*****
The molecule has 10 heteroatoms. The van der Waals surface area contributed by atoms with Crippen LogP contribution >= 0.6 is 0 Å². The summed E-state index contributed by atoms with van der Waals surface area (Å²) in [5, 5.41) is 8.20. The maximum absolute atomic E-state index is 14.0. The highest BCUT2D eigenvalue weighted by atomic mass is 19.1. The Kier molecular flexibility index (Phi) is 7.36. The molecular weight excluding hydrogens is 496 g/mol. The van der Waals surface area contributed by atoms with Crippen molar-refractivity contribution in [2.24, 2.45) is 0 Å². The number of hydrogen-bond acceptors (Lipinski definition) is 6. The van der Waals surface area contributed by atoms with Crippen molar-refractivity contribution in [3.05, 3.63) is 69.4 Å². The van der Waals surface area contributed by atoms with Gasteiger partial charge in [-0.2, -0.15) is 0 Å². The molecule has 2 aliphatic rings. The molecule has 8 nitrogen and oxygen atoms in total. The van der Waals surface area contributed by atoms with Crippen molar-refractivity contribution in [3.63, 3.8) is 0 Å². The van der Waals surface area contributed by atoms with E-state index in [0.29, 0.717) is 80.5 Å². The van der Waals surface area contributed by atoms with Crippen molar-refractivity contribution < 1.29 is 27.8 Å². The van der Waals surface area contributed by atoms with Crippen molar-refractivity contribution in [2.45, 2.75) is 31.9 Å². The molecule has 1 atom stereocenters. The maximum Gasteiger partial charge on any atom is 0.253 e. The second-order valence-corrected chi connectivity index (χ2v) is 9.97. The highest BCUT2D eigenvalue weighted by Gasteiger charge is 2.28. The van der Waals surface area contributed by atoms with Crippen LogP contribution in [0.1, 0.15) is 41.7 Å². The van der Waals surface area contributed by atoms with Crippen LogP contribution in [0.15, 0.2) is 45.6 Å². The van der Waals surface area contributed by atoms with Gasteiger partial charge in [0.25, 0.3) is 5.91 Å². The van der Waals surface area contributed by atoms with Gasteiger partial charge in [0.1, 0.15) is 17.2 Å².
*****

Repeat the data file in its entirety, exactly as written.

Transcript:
The molecule has 10 heteroatoms. The van der Waals surface area contributed by atoms with Crippen LogP contribution >= 0.6 is 0 Å². The summed E-state index contributed by atoms with van der Waals surface area (Å²) in [5, 5.41) is 8.20. The maximum absolute atomic E-state index is 14.0. The highest BCUT2D eigenvalue weighted by atomic mass is 19.1. The Kier molecular flexibility index (Phi) is 7.36. The molecular weight excluding hydrogens is 496 g/mol. The van der Waals surface area contributed by atoms with Crippen molar-refractivity contribution in [2.24, 2.45) is 0 Å². The number of hydrogen-bond acceptors (Lipinski definition) is 6. The van der Waals surface area contributed by atoms with Crippen molar-refractivity contribution in [3.05, 3.63) is 69.4 Å². The van der Waals surface area contributed by atoms with Gasteiger partial charge in [-0.2, -0.15) is 0 Å². The molecule has 2 aliphatic rings. The molecule has 8 nitrogen and oxygen atoms in total. The van der Waals surface area contributed by atoms with Crippen molar-refractivity contribution in [3.63, 3.8) is 0 Å². The van der Waals surface area contributed by atoms with E-state index in [0.29, 0.717) is 80.5 Å². The van der Waals surface area contributed by atoms with Crippen molar-refractivity contribution < 1.29 is 27.8 Å². The van der Waals surface area contributed by atoms with Crippen molar-refractivity contribution in [2.45, 2.75) is 31.9 Å². The molecule has 1 atom stereocenters. The maximum Gasteiger partial charge on any atom is 0.253 e. The second-order valence-corrected chi connectivity index (χ2v) is 9.97. The highest BCUT2D eigenvalue weighted by Gasteiger charge is 2.28. The van der Waals surface area contributed by atoms with Crippen LogP contribution in [0.1, 0.15) is 41.7 Å². The van der Waals surface area contributed by atoms with Crippen LogP contribution in [0.15, 0.2) is 45.6 Å². The van der Waals surface area contributed by atoms with Gasteiger partial charge in [0.25, 0.3) is 5.91 Å². The van der Waals surface area contributed by atoms with Gasteiger partial charge in [0.1, 0.15) is 17.2 Å².